Description: This is a large, stocky whale with no dorsal and a huge head. Though calves are born blue-black, adults are black in color, with a white/cream ‘chin’ on the forward part of the lower jaw. This lighter patch may contain black spotting. Occasionally there is a similar light area on the tail stock. Flippers are small and rounded, and a small eye is set at the angle of the jaw. Females are generally larger than males, with average length being between 14-15m (the longest recorded was 19m), and weighing 50-60 tonnes. The Bowhead Whale has the longest baleen plates of all baleen whales, typically reaching 4.3m in length, with around 700 plates per animal.

Recognition at sea: A large whale with no dorsal can only be a Right or a Bowhead. To discern between the two, the Bowhead's white 'chin' is absent in Right Whales. At a distance, Bowheads do not have the head callosities that are common on Right Whales. The blow is bushy, V-shaped, and up to 6m high.

Habitat: The Bowhead Whale is wholly in Arctic or sub-Arctic waters, occurring mainly in shallow water close to land. However, the species will swim in whatever depth is necessary in order to follow the retreating ice edge.

Food & Feeding: Bowheads feed in much the same way as Gray Whales, in that they are bottom feeders, but do so in water of less than 30m in depth. They are also skimmers, intaking food at the surface by swimming slowly along with the mouth open. They normally take a variety of organisms, including copepods, steropods and euphausiids.

Behavior: Bowhead Whales often travel in groups of three or less in the spring, but larger groups of around 50 animals are common during the autumn migration. Breaching, lob-tailing and flipper-slapping are rare but not unheard of, and the whales are well-known for their ability to break air holes through ice of less than 0.3m (about 12 in.) thick.

Longevity: Unknown, but a freshly-killed Bowhead Whale being processed in Alaska in 1995 was found to have two stone harpoon blades lodged in its flesh. These harpoon blades were replaced by the electric harpoon in the late 1800s, so it is possible that the whale was over a century old. In addition, new evidence has suggested that Bowheads can live for 130 years.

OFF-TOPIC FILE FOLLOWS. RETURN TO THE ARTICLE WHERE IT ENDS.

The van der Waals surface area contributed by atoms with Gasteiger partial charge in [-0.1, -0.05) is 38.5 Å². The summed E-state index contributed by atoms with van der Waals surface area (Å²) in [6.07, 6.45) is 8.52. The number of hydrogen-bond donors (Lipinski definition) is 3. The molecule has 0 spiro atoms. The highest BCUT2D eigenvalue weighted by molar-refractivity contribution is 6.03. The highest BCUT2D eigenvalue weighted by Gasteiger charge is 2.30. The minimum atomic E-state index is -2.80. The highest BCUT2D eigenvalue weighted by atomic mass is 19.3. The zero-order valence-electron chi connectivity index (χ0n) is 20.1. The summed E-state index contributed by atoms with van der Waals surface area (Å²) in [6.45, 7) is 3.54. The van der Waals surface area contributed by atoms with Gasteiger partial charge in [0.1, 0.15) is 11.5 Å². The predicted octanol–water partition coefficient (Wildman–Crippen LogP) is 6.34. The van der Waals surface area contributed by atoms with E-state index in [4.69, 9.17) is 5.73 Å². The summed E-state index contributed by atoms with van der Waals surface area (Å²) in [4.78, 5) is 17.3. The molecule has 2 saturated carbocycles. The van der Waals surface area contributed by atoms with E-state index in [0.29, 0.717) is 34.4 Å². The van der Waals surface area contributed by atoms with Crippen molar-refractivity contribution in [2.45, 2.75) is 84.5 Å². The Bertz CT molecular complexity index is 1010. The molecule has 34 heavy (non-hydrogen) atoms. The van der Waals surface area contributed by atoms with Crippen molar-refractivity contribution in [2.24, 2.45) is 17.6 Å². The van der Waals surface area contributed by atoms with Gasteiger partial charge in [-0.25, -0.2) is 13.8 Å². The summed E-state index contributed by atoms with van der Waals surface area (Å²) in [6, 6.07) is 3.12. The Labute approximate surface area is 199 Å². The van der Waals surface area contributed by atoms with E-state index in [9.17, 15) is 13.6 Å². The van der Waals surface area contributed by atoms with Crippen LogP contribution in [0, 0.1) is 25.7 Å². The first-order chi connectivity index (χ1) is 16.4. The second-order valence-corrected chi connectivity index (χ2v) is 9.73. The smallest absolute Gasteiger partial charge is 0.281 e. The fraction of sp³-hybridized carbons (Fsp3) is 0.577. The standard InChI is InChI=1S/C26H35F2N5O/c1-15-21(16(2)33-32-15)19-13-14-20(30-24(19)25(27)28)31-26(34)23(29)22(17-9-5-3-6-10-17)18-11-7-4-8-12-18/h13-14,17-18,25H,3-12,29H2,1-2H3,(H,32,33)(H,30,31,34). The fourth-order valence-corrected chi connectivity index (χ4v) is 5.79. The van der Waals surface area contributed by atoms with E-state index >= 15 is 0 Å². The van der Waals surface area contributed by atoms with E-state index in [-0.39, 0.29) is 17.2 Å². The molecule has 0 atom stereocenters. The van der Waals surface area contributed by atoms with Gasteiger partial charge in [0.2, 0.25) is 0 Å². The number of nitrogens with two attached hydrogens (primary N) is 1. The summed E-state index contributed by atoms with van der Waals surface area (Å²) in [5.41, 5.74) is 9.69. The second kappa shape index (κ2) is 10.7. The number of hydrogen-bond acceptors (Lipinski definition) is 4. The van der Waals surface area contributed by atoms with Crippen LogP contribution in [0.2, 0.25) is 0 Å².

Estimated Current Population: Less than 8,500 animals. Vulnerable.

The Influence of Man: Bowhead Whales were a prime target for whalers, being slow swimmers and yielding good quantities of oil and baleen. Populations were decimated quickly because of the species' ease of capture, and have been under protection from commercial whaling since 1975. Around 50 are still taken every year by Eskimos as a staple food source, and despite early exploitation, it is thought that the Bowhead Whale is recovering adequately.

How to Draw a Whale-step by step

Bowhead Whale

Enchanted Learning-bowhead

Whale Thematic Unit

back to the What's New page

Canku Ota is a free Newsletter celebrating Native America, its traditions and accomplishments . We do not provide subscriber or visitor names to anyone. Some articles presented in Canku Ota may contain copyright material. We have received appropriate permissions for republishing any articles. Material appearing here is distributed without profit or monetary gain to those who have expressed an interest. This is in accordance with Title 17 U.S.C. section 107.

Canku Ota is a copyright of Vicki Lockard and Paul Barry.

The "Canku Ota - A Newsletter Celebrating Native America" web site and its design is the Copyright © 1999 of Paul C. Barry. All Rights Reserved.